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The Obama Doctrine: Responses
The Obama Doctrine: Responses
Pete Marovich-Pool/Getty Images
Back to Normalcy

Obama’s America and Abe’s Japan: two countries trying to get “back to normalcy”—but from opposite directions.

The Obama Doctrine: Responses
Dilemmas of Power

A great power cannot retain credibility if it first speaks like Churchill then acts like Chamberlain.

The Obama Doctrine: Responses
A Mixed Record in the Middle East

President Obama laid out an ambitious vision for the U.S. in the Middle East. Time will tell whether his successes or failures will most define his legacy.

The Obama Doctrine: Responses
© Getty Images.
The Dangers of Presidential Clarity

President Obama’s words will make the world a more dangerous place.

The Obama Doctrine: Responses
Less Mr. Spock, More Captain Kirk

President Obama’s cool logic was often a poor fit for a hot, messy world.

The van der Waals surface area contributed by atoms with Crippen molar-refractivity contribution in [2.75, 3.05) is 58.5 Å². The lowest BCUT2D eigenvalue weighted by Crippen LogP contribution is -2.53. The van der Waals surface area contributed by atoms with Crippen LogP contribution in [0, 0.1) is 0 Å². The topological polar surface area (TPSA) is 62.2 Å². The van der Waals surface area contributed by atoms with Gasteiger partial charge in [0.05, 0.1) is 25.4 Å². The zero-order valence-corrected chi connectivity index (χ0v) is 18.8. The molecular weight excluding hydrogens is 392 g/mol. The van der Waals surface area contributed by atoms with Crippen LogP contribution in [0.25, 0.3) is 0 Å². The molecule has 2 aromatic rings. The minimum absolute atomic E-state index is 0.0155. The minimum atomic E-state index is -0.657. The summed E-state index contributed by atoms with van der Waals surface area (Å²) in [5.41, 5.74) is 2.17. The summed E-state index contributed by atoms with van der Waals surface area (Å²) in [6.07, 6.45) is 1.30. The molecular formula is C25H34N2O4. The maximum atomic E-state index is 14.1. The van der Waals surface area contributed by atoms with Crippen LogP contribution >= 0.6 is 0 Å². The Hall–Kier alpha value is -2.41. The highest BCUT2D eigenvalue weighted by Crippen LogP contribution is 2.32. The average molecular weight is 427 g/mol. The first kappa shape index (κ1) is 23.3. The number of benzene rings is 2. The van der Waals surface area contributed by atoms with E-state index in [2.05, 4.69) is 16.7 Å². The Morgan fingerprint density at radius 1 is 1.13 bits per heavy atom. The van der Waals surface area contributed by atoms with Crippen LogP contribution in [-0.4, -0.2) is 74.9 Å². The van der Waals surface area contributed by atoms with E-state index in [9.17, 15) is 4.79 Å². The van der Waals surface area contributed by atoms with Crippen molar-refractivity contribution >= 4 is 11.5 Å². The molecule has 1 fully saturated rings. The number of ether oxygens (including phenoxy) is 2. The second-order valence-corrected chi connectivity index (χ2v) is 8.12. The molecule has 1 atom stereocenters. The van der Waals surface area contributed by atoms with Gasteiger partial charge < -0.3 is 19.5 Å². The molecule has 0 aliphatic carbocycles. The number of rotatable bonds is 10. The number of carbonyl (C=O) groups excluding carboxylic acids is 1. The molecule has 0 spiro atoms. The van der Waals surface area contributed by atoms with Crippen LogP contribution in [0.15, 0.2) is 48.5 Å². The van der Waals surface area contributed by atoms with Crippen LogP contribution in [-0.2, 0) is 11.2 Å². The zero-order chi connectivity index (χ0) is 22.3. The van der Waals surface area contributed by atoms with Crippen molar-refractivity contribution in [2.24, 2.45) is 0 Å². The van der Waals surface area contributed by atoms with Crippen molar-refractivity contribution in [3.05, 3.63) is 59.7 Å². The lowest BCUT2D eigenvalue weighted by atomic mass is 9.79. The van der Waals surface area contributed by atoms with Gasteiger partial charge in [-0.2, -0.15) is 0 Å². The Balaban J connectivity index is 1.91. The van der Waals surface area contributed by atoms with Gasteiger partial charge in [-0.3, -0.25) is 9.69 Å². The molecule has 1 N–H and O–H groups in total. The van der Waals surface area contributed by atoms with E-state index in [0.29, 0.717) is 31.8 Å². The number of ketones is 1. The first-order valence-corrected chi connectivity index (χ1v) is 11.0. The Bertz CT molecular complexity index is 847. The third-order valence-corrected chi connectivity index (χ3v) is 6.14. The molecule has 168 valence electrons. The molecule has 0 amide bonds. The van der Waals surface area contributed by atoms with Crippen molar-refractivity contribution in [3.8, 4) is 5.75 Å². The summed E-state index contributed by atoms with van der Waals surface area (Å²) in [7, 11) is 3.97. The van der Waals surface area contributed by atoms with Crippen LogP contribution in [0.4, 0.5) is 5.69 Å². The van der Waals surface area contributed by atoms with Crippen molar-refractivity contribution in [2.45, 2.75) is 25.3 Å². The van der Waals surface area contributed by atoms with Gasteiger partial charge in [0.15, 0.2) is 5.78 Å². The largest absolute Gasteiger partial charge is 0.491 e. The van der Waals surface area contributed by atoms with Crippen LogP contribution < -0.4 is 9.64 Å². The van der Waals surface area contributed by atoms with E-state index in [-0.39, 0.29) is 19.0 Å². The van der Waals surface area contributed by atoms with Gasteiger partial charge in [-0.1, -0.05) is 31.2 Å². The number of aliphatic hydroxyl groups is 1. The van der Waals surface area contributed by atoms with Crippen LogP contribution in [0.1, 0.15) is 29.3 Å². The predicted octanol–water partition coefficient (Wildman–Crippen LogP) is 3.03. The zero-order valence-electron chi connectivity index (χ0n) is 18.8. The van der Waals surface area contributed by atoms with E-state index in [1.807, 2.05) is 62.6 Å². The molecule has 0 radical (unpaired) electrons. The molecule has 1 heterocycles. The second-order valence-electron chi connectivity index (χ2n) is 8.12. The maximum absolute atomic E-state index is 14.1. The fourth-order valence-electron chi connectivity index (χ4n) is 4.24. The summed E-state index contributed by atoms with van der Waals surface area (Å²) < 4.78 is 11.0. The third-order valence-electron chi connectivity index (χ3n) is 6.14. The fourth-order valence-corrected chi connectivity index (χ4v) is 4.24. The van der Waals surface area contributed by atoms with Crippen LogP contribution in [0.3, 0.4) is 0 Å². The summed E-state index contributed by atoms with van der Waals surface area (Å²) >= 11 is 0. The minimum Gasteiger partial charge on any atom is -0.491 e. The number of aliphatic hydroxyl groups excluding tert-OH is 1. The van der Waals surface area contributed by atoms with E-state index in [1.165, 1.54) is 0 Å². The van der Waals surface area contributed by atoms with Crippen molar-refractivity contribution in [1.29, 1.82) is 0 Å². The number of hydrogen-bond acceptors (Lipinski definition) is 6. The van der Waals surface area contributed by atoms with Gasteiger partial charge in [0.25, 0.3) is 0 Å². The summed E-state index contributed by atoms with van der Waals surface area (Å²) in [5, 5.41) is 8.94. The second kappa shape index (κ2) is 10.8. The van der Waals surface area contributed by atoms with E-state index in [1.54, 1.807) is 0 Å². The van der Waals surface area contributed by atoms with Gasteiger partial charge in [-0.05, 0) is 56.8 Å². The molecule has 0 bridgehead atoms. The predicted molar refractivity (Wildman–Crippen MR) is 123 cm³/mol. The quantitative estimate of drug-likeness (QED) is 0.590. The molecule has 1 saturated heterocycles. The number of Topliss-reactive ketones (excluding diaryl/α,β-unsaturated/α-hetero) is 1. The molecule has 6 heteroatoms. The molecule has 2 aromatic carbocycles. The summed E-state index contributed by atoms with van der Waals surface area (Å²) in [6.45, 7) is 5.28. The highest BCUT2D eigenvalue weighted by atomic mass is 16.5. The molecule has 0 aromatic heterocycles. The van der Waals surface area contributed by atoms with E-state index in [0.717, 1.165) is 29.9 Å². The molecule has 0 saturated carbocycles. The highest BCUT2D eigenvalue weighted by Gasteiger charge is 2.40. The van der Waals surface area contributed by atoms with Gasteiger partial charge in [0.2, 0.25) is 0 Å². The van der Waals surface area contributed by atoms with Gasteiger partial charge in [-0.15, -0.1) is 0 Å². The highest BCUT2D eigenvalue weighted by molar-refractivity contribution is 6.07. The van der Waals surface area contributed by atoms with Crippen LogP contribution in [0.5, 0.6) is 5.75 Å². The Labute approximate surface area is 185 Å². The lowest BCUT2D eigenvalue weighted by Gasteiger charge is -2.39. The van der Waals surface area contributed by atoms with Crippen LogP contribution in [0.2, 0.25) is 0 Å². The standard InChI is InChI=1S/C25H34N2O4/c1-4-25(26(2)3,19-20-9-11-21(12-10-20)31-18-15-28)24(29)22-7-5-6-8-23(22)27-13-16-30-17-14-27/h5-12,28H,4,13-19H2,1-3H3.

The Obama Doctrine: Responses
Striking a Balance

George W. Bush tried to do too much. Barack Obama has advocated doing too little.

The Obama Doctrine: Responses
President Obama at a June 19th press conference. © Getty Images
A Close Reading

If history is to continue to bend in the direction President Obama favors, it will need ongoing assistance from the United States.

The Obama Doctrine: Responses
Good Points and Bad Points

Flaws aside, Obama is in touch with an American electorate that is very skeptical about the wisdom of heavy involvement in the Middle East.

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Walter Russell Mead & Staff
Security of Supply

Not much, it turns out.

fighting the future

Some creative Italians have found a way to beat their country’s job-destroying Euro woes—and the powers that be have immediately organized to crush it.

the Supremes

A nuclear response would be necessary to save the Supreme Court as an institution.

Asia's Game of Thrones

More wages from Obama’s vaunted Pivot to Asia.

Golden State Blues

California’s high-end housing market is one of the most attractive for America’s rich. The market for starter homes? Not so much.

good causes & bad advocates

The organization’s reckless and misleading use of its imprimatur is poisonous for public debate.

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